Morcilla is a Spanish blood sausage, popular both as a tapa and as an ingredient in stews. Morcilla, pronounced mor-thee-ya, is generally a thicker sausage, about 2 1/2 to 3 inches across, stuffed with pig’s blood, rice, onions, and spices. Like most Spanish cuisine, however, ingredients will vary from region to region. Morcilla from Burgos, a town in northern Spain, has the reputation for being the best morcilla in the country.
This Spanish blood sausage has a somewhat mild tangy flavor with a bit of spice. When it is cooked, it takes on a crumbly texture. No matter which ingredients are used, it is worth trying morcilla, even if the idea of eating pig’s blood is not appealing to you. Like many dishes containing ingredients you may not be accustomed to eating, you may be very surprised at how much you like it!
Morcilla is a sausage, like chorizo, that is very much a part of the ritual of the “slaughter” or la matanza, in Spain. Extended family, friends, and neighbors get together in small towns all over to sacrifice their fattened hogs to make chorizo, morcilla, and jamón. Like most agrarian societies, Spaniards make good use of just about every part of the pig—from the hooves to the jowls to the ears. The blood doesn’t go to waste either! It is quickly drained into a large pan and immediately taken to the kitchen where morcilla preparation will take place.
Morcilla is the first type of sausage made from the slaughtered pig. The ground pork is mixed with the blood of the pig (hence the name "blood sausage") along with seasonings and filler (usually rice). It is shaped into cylinders and then boiled and hung up to cure.
Variations of Morcilla
Although you will experience different versions of morcilla depending on where you are in Spain, the "nose-to-tail" gastronomic philosophy of minimizing food waste and eating local is seen throughout the country. It is the flavor profiles—and sometimes texture profiles—that differ from place to place. For a single country, the regional cuisines are extraordinarily diverse, offering very different tastes in the north, for example, compared to the southern regions of Spain. The different varieties reflect each regions' agriculture and history, whether it be the local onions that are the main ingredient or the spices that remained after the Middle Eastern rule of Spain.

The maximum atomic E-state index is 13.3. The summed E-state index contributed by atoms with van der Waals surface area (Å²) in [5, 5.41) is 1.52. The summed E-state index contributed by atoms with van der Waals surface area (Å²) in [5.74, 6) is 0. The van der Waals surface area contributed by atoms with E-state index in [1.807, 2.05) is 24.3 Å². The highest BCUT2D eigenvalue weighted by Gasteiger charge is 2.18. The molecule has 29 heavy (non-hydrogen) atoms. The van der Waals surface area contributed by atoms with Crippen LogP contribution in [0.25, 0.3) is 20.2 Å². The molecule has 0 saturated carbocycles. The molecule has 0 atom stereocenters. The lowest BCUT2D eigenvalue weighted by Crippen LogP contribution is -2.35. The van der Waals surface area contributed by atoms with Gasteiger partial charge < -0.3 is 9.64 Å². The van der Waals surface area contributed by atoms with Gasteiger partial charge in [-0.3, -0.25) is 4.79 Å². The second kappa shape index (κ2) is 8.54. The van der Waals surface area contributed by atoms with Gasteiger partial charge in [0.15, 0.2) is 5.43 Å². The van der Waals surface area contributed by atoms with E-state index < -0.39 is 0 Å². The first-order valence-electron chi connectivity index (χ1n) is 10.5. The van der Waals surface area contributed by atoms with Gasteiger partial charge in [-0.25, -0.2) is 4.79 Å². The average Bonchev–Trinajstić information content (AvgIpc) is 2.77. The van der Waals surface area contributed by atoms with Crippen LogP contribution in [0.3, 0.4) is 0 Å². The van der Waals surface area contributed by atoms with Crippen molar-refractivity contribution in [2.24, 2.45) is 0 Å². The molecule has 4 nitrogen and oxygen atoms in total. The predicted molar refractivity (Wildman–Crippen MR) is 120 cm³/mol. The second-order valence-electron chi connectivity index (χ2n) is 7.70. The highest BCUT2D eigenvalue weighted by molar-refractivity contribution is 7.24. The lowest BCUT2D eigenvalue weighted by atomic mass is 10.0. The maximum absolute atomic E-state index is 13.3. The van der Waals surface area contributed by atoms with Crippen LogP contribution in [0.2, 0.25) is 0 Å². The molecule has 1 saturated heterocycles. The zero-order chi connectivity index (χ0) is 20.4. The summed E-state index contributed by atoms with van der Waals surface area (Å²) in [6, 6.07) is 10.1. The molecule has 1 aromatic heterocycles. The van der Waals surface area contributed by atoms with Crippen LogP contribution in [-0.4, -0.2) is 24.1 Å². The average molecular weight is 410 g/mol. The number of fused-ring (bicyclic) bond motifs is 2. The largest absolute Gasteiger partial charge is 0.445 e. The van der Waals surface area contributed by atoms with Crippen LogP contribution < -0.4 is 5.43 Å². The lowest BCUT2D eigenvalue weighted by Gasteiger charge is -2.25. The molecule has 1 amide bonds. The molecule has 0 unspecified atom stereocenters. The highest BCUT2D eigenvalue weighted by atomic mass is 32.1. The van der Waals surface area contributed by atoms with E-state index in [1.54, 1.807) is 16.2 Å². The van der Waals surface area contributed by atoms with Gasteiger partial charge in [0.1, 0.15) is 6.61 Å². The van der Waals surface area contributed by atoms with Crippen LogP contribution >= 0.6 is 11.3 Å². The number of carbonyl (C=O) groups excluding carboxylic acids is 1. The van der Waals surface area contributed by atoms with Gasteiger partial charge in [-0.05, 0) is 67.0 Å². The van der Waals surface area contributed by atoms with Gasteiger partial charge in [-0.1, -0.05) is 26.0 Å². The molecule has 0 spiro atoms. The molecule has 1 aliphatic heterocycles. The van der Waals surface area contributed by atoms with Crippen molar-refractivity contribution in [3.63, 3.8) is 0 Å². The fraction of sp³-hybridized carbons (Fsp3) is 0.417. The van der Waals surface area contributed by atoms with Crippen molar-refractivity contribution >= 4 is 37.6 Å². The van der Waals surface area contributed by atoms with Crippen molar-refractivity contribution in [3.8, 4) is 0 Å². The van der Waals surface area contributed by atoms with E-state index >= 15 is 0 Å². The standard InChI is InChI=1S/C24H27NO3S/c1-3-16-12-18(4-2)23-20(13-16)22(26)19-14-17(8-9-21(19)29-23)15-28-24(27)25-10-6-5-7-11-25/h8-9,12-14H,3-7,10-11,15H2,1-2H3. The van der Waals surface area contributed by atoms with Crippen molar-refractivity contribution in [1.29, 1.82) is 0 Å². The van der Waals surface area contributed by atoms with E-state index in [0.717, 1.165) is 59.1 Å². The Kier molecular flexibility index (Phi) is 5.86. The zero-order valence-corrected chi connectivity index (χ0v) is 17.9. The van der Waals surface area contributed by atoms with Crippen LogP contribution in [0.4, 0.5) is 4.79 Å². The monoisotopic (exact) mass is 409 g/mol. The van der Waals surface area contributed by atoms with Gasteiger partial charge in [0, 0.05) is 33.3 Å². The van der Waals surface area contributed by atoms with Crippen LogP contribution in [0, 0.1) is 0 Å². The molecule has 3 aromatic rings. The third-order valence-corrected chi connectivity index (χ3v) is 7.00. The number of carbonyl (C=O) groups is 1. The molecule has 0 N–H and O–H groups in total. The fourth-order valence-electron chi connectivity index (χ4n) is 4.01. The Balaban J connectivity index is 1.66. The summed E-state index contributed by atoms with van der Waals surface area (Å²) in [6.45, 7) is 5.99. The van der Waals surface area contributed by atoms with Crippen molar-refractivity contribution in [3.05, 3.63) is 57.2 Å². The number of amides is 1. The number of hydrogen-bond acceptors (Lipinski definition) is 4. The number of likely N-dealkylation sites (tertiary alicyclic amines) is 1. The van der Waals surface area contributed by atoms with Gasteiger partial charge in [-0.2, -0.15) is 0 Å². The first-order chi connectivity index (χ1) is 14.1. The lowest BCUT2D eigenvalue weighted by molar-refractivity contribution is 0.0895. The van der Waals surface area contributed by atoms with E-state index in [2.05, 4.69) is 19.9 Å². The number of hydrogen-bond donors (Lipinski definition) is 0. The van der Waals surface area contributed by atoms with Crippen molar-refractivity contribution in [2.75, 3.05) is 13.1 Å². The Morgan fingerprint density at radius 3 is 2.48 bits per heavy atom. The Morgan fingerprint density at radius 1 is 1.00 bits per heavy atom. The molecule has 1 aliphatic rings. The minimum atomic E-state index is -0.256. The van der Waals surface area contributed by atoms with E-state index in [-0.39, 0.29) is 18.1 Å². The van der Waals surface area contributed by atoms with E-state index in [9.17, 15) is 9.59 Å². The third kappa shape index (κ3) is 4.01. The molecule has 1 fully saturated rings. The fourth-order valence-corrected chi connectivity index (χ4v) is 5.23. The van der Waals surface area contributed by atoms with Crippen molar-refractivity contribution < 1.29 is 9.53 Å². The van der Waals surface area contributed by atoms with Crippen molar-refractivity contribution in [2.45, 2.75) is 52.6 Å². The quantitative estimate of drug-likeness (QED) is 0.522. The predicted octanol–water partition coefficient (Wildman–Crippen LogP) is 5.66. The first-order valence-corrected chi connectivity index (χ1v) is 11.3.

The most prevalent is morcilla de Burgos, offered in a cylinder- or football-shape and stuffed with onion, garlic, sweet and spicy paprika, oregano, pig’s blood, and rice. There is a variety that does not include rice, mainly found in areas of the Iberian Peninsula and central Spain, creating a version with a very different texture. Certain regions include the addition of clove and/or cinnamon to the list of spices, or pine nuts or squash in place of rice, which completely changes the texture and flavor of the sausage. While the sausage from the northern parts of Spain will be milder, you will probably find the spiciest in the Valencia region. And if sampling morcilla in the coastal regions of Asturias, you will sense a smokey flavor; because of the wet climate, the blood sausage is left to cure inside fireplaces versus in the open air.
In the western Iberian Peninsula in Extremadura, the blood sausage is made with mashed potatoes and is called morcilla patatera; this results in a creamy interior, very different from the traditional recipe. There is one version popular in cities like Seville called morcilla dulce where the sausage is sweet and served raw as a tapa.
Cooking and Serving Morcilla
Spaniards generally cut morcilla into thick slices (1 inch or so), called "rodajas," and fry them in a bit of olive oil, and then eat with bread; it is eaten this way as a tapa or snack. When it is crumbled after cooking, it is a favorite ingredient in stews, such as cocido Madrileno—Madrilene stew, as well as bean dishes, and is placed in the pot with other ingredients to simmer.
If you tend to eat sausage with your breakfast, swap out the typical American sweet sausage for slices of morcilla. Fry it up with some potatoes and serve with poached, scrambled, or fried eggs.